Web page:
# Pololu Carrier for Sharp GP2Y0D815Z0F, GP2Y0D810Z0F, and GP2Y0D805Z0F Sensors

 Pololu item #: 1133 69 in stock Brand: Pololu Status: Active Free shipping in USA over $60 Price break Unit price (US$)
1 1.95
10 1.75
50 1.55

 Quantity: backorders allowed

This tiny carrier board makes it easy to integrate a Sharp GP2Y0D815Z0F, GP2Y0D810Z0F, or GP2Y0D805Z0F digital distance sensor into your project by providing all of the required external components, an LED for feedback about the output state, and a 0.1″-pitch, three-pin interface to the sensor.

## Overview

The GP2Y0D805, GP2Y0D810 , and GP2Y0D815 are Sharp’s smallest and fastest distance sensors, and this tiny carrier board for these sensors includes all of the external components required to make them work. With detection distances up to 150 mm and a typical sampling rate of almost 400 Hz, these sensors provides an attractive alternative to shorter-range LED-phototransistor reflectance pairs and longer-range but slower sensors such as the Sharp GP2Y0A41SK0F analog distance sensor.

However, these sensors require external components and have a non-standard 1.5 mm pitch, which can make them difficult to integrate into projects based on a 0.1″ pitch. This carrier board includes these components and provides a 0.1″-pitch, three-pin interface: ground, power, and output.

Note: this product requires a Sharp GP2Y0D815Z0F, GP2Y0D810Z0F, or GP2Y0D805Z0F sensor (sold separately). We also offer this carrier board assembled with a GP2Y0D815Z0F, assembled with a GP2Y0D810Z0F, and assembled with a GP2Y0D805Z0F.

## Using the carrier board

You will need to solder the sensor to the carrier board so that the solder connections are made on the component-side of the board and the sensor package presses against the component-free side of the board. Once the sensor is soldered in, the Pololu carrier board lets you interface with the GP2Y0D815, GP2Y0D810, or GP2Y0D805 sensor using a three-pin 0.1″ connector, such as the included 3×1 straight male header strip and 3×1 right-angle male header strip. You can connect to these pins with a servo cable or with a custom-made cable using pre-crimped wires and a 3×1 crimp connector housing.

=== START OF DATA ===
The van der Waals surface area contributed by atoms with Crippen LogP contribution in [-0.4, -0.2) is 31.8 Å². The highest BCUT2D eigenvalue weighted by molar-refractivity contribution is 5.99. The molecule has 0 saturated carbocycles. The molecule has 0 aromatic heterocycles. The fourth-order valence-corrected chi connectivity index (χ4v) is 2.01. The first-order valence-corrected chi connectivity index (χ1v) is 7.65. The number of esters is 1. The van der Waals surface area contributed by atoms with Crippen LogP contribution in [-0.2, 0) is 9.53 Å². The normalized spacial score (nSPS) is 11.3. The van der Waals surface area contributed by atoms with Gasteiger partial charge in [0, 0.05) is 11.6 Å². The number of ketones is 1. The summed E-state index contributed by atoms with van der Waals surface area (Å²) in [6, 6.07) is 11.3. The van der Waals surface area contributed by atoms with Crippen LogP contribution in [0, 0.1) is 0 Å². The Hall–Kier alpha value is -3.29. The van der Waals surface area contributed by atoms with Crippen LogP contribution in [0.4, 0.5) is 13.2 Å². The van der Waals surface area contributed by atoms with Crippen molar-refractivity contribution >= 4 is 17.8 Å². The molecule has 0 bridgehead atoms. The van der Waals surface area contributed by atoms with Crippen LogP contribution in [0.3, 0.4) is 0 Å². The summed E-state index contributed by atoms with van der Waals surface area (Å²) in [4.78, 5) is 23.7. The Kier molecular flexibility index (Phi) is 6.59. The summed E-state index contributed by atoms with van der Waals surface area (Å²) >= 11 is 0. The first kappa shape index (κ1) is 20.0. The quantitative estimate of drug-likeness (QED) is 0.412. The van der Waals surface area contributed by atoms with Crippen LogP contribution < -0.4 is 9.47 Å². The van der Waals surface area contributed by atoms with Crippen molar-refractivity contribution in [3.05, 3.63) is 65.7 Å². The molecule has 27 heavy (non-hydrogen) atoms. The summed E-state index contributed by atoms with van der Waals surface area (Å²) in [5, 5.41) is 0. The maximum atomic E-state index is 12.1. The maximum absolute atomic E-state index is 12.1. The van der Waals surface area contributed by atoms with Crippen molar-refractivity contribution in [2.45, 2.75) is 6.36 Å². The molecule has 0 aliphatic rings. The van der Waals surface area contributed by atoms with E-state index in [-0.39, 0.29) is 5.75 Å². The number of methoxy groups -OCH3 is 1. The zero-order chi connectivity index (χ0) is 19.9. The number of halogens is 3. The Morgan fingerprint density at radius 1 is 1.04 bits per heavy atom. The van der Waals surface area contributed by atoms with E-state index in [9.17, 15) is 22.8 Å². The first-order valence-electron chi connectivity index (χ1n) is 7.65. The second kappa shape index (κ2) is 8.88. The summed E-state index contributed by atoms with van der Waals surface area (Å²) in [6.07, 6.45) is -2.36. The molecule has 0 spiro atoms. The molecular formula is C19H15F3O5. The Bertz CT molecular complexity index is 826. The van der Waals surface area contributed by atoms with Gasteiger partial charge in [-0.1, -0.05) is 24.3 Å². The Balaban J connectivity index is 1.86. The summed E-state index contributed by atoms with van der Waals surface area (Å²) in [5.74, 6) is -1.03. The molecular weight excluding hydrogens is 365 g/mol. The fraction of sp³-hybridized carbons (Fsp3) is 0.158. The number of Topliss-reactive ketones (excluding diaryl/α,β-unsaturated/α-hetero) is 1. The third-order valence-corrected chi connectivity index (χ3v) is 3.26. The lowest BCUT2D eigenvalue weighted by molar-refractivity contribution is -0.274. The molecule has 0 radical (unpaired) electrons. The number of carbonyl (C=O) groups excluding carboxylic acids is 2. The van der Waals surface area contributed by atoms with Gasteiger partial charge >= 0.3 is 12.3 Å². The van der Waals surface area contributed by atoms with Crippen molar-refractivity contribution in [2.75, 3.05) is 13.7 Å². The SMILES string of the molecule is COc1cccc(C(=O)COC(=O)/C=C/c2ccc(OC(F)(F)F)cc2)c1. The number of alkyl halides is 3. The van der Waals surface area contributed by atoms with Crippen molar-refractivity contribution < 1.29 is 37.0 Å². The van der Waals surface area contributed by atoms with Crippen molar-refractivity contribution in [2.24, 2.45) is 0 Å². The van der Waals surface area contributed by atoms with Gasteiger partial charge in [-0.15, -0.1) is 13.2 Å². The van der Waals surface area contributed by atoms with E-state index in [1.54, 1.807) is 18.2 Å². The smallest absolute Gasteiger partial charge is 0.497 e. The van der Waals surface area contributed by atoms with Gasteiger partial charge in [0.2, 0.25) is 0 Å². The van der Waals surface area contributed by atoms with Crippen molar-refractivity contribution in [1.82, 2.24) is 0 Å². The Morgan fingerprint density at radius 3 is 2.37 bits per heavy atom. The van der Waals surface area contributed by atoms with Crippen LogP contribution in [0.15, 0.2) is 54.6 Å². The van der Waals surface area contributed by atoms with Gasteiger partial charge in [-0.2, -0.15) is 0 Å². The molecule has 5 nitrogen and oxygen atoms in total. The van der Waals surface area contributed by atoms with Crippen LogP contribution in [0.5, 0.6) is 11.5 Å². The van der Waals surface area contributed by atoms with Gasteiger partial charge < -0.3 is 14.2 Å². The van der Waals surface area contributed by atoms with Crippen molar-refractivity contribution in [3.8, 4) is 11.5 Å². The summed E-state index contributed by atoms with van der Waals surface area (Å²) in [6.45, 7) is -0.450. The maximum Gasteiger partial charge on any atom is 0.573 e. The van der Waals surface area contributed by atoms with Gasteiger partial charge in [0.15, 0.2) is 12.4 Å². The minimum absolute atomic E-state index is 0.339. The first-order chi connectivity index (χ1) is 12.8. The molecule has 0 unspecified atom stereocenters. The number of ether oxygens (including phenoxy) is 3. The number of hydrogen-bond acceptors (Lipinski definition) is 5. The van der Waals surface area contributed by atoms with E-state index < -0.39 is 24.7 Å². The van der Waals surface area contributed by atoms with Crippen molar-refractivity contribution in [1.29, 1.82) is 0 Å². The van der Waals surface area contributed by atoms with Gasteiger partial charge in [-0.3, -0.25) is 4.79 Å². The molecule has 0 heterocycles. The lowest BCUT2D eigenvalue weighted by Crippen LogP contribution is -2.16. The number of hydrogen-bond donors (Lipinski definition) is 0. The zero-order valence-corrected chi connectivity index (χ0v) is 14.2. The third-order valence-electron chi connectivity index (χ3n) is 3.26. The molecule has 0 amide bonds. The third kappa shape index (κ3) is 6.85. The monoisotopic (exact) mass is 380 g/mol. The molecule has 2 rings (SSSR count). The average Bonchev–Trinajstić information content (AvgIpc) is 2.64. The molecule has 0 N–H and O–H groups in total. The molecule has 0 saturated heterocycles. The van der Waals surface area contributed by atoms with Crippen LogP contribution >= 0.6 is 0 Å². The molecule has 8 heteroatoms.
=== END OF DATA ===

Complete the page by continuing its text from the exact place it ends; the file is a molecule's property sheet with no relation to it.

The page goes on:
The square pad is ground, the middle pad is VIN (2.7 – 6.2 V), and the remaining pad is the sensor output, OUT. Depending on your power source, you might notice an increase in performance by placing a large (>10 uF) capacitor between power and ground somewhere near the sensor.

A red LED on the back of the PCB lights when the output is low, indicating that the sensor is detecting something. If so desired, you can disable this LED by cutting the trace between it and the OUT pin where it is marked on the silkscreen or by desoldering the LED.

The GP2Y0D815Z0F, GP2Y0D810Z0F, and GP2Y0D805Z0F have an optional enable input that can be used to put the sensor into low-power mode. The Pololu carrier board connects this input to Vcc so that the sensor is always enabled, but you can solder a wire to the pad labeled “enable” on the back of the PCB if you want control over this input. Note that you will need to cut the trace that connects the enable line to Vcc on the PCB if you want to be able to disable the sensor. This trace is marked on the silkscreen, and there is a caret that indicates where we suggest you make the cut.

The carrier board has a 0.086″ mounting hole for a #2 or M2 screw. You can make the module more compact by cutting or grinding off this portion of the PCB if you do not need the mounting hole.

### Comparison to Pololu Digital Distance Sensors

This carrier board is designed for sensors from Sharp/Socle that are no longer in production, so we do not recommend them for new designs where continued availability is important. As an alternative, consider the newer Pololu Digital Distance Sensors, which have the same form factor and pinout as this board.

The Pololu distance sensors are available in the same 5 cm, 10 cm, and 15 cm ranges as the Sharp sensors, in addition to longer ranges of up to several meters. This means they can be used as replacements for these older modules, and the longer-range versions can serve as upgrades that provide enhanced detection and measurement capabilities. Also available are versions with pulse-width outputs that can provide quantitative distance measurements instead of simply indicating the presence of an object.

The sensors on these newer units are much thinner than the Sharp modules, so the zero-range point is approximately 7 mm closer to the PCB, and the beam angle of the newer units is wider. The pictures below show side-by-side comparisons of the two:

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